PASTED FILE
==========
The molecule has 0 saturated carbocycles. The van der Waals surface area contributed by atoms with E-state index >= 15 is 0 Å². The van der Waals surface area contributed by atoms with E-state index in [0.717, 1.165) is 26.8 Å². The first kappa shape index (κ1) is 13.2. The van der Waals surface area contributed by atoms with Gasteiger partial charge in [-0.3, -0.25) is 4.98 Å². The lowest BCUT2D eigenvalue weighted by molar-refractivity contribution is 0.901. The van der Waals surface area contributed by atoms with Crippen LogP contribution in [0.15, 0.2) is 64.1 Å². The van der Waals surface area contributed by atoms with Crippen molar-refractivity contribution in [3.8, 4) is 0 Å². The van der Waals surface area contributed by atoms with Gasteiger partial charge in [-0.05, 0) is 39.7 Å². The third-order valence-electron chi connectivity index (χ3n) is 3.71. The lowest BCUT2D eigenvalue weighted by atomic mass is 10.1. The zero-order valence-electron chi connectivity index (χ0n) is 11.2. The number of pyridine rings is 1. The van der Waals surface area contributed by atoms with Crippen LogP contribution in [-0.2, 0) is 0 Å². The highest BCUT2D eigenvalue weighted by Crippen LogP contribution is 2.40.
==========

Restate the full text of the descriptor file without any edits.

The molecule has 0 saturated carbocycles. The van der Waals surface area contributed by atoms with E-state index >= 15 is 0 Å². The van der Waals surface area contributed by atoms with E-state index in [0.717, 1.165) is 26.8 Å². The first kappa shape index (κ1) is 13.2. The van der Waals surface area contributed by atoms with Gasteiger partial charge in [-0.3, -0.25) is 4.98 Å². The lowest BCUT2D eigenvalue weighted by molar-refractivity contribution is 0.901. The van der Waals surface area contributed by atoms with Crippen LogP contribution in [0.15, 0.2) is 64.1 Å². The van der Waals surface area contributed by atoms with Crippen molar-refractivity contribution in [3.8, 4) is 0 Å². The van der Waals surface area contributed by atoms with Gasteiger partial charge in [-0.05, 0) is 39.7 Å². The third-order valence-electron chi connectivity index (χ3n) is 3.71. The lowest BCUT2D eigenvalue weighted by atomic mass is 10.1. The zero-order valence-electron chi connectivity index (χ0n) is 11.2. The number of pyridine rings is 1. The van der Waals surface area contributed by atoms with Crippen LogP contribution in [-0.2, 0) is 0 Å². The highest BCUT2D eigenvalue weighted by Crippen LogP contribution is 2.40.